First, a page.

Inhibition of infection-competent viral production
We sought to assess the efficacy of our 23-mer (A2N)-CHIPΔTPR fusion against viruses pseudotyped with the SARS-CoV-2 S protein. We introduced a plasmid encoding our construct during lentiviral production with a ZsGreen expression plasmid, lentivirus packaging plasmid, and an envelope protein plasmid encoding the full-length S protein, rather than just the RBD (Fig. 4a). After viral supernatant recovery, we infected HEK293T cells expressing doxycycline-induced hACE2, and quantified infection as the percentage of ZsGreen+ cells by flow cytometry. Our data show that our 23-mer (A2N)-CHIPΔTPR fusion reduces the infection rate of the pseudovirus by ~60%, in agreement with our RBD-sfGFP degradation data (Fig. 4b).
Finally, we wished to test other possible mechanisms of action for our peptide variant, namely competitive interception of S protein-pseudotyped virus prior to cellular entry. To do this, we synthesized the 23-mer (A2N) peptide, and repeated our pseudoviral assay in its presence or absence at a standard dosage (1 μg/ml)14. We observed minimal difference in pseudoviral infection competency with the addition of the exogenous peptide in all tested experimental conditions, thus suggesting that intracellular delivery of our 23-mer (A2N)-CHIPΔTPR fusion may be the optimal modality for the peptide to inhibit viral infection (Fig. 4c).
In this study, we have computationally truncated and engineered the human ACE2 receptor sequence to potently bind to the SARS-CoV-2 RBD. We have further identified an optimized peptide variant that enables robust degradation of RBD-sfGFP complexes in human cells, both in trans and in cis with human E3 ubiquitin ligases. Finally, we have shown that our optimal fusion construct inhibits the production of infection-competent viruses pseudotyped with the full-length S protein of SARS-CoV-2.
Although further testing contexts are needed, there may be certain advantages to our platform as compared to the PAC-MAN strategy presented recently6, apart from the ethical implications of applying CRISPR in humans35. First, both of the peptide and E3 ubiquitin ligase components have been engineered from endogenous human proteins, unlike Cas13d, which is derived from Ruminococcus flavefaciens bacteria, thus potentially reducing the risk of immunogenicity. In addition, in terms of in vivo delivery as RNA or recombinant protein, Cas13d has an open-reading frame (ORF) of nearly 1000 amino acids, not including the guide RNAs needed for interference. The entire peptide-CHIPΔTPR ORF consists of just over 200 amino acids, which can be readily synthesized as a peptide or be efficiently packaged for delivery in a lipid nanoparticle or adeno-associated virus.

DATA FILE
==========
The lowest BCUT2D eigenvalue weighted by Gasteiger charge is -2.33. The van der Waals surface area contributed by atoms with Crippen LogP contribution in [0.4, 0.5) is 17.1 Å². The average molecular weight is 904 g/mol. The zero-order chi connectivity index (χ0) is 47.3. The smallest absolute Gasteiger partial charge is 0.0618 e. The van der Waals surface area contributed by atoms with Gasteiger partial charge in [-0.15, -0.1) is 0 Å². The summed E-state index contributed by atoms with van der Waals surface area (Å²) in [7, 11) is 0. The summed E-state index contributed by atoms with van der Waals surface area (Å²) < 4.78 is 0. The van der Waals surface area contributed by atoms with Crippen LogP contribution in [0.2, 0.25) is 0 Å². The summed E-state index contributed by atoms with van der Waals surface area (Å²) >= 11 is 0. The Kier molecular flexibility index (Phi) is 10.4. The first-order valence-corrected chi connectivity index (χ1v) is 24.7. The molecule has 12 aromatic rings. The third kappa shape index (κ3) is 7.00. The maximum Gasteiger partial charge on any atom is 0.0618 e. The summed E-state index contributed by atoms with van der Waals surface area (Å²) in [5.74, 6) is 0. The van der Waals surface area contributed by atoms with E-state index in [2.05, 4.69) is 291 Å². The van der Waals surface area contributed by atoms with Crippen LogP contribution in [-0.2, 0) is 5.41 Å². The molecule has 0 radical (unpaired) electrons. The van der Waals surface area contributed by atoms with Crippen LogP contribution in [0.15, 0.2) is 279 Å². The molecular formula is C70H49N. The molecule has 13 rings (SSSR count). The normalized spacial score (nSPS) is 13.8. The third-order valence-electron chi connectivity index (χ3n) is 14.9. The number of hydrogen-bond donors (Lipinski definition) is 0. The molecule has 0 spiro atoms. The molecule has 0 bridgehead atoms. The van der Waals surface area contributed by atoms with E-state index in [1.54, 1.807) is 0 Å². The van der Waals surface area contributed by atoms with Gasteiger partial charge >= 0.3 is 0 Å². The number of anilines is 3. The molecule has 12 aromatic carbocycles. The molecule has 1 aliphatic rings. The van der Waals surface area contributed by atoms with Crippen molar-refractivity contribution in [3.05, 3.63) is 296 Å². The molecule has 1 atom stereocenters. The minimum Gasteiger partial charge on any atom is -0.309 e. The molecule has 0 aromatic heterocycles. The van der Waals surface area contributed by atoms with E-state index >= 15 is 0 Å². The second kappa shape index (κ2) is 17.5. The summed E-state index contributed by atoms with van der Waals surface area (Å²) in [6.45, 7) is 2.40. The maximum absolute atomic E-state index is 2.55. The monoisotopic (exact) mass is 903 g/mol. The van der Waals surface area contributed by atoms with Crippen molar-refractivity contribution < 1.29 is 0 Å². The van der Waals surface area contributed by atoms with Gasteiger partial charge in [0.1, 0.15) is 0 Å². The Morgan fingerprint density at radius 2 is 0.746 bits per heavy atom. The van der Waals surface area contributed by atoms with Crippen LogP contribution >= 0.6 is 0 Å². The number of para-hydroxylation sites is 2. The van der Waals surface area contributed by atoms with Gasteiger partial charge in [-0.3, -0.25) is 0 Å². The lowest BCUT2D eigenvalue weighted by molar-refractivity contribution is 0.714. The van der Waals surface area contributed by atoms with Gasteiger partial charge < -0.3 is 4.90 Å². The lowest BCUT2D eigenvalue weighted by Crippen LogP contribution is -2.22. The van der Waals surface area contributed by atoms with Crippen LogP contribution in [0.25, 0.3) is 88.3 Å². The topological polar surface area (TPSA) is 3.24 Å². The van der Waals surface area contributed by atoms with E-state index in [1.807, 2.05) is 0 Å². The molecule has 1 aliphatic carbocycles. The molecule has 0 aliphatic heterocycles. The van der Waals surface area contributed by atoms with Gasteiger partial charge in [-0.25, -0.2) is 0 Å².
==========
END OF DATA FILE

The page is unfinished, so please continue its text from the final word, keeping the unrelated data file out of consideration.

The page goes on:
Furthermore, our peptide fusion platform as a prophylactic provides a viable alternative to current antiviral strategies being explored for COVID-19. Antiretroviral protease inhibitors for HIV, such as lopinavir and ritonavir, have shown minimal efficacy in clinical trials of COVID-19, and generated adverse effects in a subsection of patients36. Similarly, antimalarials, such as hydroxychloroquine and chloroquine, which may glycosylate ACE2, have demonstrated no benefit in patients infected with SARS-CoV-2 in randomized, controlled studies37. Finally, there is a global effort to generate a vaccine for COVID-19. Although 11 candidates have advanced into Phase 3 trials and 5 have been approved for early or limited use in China and Russia, a standard timeframe to fully assess safety and efficacy takes well over one year4. Though our platform likely requires synthesis and assessment of a gene therapy, rather than a small molecule or compound, and does not generate immunological memory against SARS-CoV-2 as would a vaccine, its rapid and direct targeting mechanism, coupled with its size and human-protein derivation, presents numerous advantages as compared with existing strategies.
In total, we envision that the strategy of utilizing a computationally designed peptide binder linked to an E3 ubiquitin ligase can be explored not only for SARS-CoV-2, but also for other viruses and drug targets that have known binding partners. With already over 30,000 co-crystal structures currently in the PDB, and structure determination becoming more routine with advances in cryogenic electron microscopy, the computational peptide engineering pipeline presented here provides a versatile new therapeutic platform in the fight against COVID-19, future emergent viral threats, and numerous diseases.
Computational peptide design pipeline